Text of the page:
We could spin out a long piece considering this study or that study. We could attempt to justify the ways of big league franchises and their stadiums. We could commiserate with beleaguered taxpayers at the prospect of subsidizing the interests of a billionaire. We could indulge ourselves in the fog of nuance.
Or we could get to the point. Which is, if we really want to keep the Vikings, it’s time to summon the political will to get the deal done. At this point it’s a matter of leadership. Ramsey County Commissioners Tony Bennett and Rafael Ortega have done their part. Now we need the governor and Legislature to lead. Or decide not to and accept the consequences.
After years of to and fro, there is only one plan: the Arden Hills plan. You’d think that given the components, it would be well on its way already: Public-private partnerships, shovel-readiness, reclamation of polluted ground; these things are all the rage. To top it off, there are the beloved Minnesota Vikings. And an owner who has spent a lot on player salaries and wants to keep the team in Minnesota.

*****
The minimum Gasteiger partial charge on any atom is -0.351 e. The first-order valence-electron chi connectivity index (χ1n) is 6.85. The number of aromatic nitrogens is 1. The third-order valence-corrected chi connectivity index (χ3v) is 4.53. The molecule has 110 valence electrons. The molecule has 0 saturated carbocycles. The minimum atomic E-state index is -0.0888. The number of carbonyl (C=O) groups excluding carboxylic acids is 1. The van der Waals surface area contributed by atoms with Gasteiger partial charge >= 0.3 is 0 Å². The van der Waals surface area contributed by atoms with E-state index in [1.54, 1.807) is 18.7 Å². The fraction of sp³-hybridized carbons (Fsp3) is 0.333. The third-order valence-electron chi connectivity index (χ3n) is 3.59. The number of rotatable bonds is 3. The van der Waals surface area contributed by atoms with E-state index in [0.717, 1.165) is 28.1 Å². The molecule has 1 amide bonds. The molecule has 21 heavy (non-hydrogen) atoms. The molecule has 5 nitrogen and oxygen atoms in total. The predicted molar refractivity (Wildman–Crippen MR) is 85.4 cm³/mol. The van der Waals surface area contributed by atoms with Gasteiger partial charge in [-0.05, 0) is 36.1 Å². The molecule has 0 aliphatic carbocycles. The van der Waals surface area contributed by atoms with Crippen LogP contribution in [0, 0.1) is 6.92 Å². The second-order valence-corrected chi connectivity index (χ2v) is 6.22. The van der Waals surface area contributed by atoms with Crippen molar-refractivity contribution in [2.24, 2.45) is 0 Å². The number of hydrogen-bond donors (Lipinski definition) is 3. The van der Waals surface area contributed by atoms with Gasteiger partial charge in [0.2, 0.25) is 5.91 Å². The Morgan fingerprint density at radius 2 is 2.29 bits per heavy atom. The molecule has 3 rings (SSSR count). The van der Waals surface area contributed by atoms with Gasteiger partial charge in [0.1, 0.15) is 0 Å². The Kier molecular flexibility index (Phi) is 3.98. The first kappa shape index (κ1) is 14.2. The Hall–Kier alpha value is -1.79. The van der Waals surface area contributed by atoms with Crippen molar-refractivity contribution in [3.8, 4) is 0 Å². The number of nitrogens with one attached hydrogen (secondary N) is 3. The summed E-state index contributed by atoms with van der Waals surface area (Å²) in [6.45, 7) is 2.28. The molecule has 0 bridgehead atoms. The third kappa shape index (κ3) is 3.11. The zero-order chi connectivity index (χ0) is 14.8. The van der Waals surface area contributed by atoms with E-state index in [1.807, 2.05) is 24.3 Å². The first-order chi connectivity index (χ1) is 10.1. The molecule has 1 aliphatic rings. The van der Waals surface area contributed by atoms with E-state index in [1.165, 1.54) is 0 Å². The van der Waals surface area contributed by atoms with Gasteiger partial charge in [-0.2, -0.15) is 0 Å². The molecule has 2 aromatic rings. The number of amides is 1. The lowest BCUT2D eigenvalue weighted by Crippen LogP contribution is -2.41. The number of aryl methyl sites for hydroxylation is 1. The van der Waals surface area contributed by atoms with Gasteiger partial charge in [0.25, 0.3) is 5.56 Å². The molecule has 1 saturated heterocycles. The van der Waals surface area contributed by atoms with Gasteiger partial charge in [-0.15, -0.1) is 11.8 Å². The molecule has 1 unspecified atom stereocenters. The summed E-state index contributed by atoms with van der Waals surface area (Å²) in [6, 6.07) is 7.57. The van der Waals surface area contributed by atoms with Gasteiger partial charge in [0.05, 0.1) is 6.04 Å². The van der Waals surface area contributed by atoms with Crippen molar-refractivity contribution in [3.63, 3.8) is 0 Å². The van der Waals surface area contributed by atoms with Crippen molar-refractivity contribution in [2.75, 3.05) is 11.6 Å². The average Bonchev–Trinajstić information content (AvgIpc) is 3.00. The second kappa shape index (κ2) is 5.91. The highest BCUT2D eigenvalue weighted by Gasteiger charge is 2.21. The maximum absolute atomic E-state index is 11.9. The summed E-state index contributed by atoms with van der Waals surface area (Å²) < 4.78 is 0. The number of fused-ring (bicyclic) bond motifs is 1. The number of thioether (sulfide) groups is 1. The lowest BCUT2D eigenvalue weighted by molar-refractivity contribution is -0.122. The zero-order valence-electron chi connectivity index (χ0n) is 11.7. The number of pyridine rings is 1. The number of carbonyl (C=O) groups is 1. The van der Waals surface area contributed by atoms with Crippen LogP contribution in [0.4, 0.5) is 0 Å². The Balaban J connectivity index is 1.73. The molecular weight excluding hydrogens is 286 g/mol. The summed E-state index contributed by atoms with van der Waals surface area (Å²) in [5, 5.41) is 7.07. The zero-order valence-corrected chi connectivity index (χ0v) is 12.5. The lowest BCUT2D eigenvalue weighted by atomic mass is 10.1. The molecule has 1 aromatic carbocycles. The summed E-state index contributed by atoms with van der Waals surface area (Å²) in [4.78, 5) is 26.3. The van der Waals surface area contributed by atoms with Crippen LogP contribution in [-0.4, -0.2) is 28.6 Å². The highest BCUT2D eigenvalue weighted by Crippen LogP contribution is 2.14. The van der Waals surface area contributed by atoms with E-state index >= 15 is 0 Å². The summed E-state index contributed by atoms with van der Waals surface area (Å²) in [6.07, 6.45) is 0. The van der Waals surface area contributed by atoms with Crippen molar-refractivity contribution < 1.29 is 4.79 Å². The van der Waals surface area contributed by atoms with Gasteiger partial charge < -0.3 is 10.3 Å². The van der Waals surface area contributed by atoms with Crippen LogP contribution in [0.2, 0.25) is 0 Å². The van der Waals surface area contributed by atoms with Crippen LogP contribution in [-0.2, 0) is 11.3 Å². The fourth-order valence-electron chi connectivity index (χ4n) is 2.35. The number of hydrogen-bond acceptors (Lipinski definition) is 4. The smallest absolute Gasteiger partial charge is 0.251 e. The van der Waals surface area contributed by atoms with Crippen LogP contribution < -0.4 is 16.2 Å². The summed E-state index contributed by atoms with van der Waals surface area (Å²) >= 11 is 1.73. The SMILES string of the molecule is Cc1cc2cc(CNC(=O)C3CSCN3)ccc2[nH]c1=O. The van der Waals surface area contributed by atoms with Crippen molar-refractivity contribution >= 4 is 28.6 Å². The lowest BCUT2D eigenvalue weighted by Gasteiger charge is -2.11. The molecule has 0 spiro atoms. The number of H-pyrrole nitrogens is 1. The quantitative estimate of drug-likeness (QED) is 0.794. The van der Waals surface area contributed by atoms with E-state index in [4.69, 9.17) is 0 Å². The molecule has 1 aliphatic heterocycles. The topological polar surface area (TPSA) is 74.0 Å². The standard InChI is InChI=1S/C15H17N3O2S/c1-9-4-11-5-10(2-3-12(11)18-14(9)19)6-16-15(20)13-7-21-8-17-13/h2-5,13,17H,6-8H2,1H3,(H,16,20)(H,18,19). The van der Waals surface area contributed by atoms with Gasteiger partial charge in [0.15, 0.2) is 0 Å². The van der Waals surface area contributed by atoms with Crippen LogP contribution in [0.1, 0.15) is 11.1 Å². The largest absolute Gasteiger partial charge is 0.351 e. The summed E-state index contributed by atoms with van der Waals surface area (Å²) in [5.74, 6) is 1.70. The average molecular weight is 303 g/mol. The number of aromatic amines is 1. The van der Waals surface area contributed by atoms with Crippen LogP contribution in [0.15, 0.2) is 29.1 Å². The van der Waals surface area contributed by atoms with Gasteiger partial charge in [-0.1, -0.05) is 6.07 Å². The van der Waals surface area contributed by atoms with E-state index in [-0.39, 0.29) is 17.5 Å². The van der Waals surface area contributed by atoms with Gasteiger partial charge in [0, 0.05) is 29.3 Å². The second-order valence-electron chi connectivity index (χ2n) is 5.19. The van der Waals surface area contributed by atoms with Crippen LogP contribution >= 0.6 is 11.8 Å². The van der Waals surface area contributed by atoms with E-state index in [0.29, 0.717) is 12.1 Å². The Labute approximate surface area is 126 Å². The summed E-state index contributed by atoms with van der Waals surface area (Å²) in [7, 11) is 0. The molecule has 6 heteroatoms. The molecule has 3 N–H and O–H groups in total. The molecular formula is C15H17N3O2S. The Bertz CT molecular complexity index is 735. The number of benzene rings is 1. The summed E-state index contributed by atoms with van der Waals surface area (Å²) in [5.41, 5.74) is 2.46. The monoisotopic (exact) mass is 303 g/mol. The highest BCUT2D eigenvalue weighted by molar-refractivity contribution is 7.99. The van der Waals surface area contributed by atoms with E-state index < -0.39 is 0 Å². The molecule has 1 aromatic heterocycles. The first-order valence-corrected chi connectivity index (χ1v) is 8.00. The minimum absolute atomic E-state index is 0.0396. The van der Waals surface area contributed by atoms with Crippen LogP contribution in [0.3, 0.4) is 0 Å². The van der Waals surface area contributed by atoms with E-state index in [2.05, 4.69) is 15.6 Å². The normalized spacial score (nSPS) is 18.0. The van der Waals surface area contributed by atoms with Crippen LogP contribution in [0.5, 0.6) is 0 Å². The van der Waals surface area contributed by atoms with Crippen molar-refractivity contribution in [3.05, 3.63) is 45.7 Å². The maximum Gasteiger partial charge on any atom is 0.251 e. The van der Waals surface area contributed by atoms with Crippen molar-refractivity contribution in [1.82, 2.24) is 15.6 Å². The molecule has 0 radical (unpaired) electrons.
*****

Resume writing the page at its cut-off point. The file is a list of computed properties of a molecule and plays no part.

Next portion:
One would think, given the above ingredients, this thing would be a done deal.
But the Arden Hills Vikings stadium has more going for it. It’s private and public, it’s green, and it will work. If the government is going to be involved in public works projects — and it will whether we approve or not — why not pick a winner?
As to the site, Arden Hills is the place. That’s where the Vikings want to be. It’s equidistant from Minneapolis and St. Paul. It has the enormous advantage of cleaning up the state’s largest Superfund site. And there’s no alternative plan.
Gov. Dayton rightly points out that there are “unanswered questions.” But of course. On the issues that most require leadership, there will always be unanswered questions.
— St. Paul Pioneer Press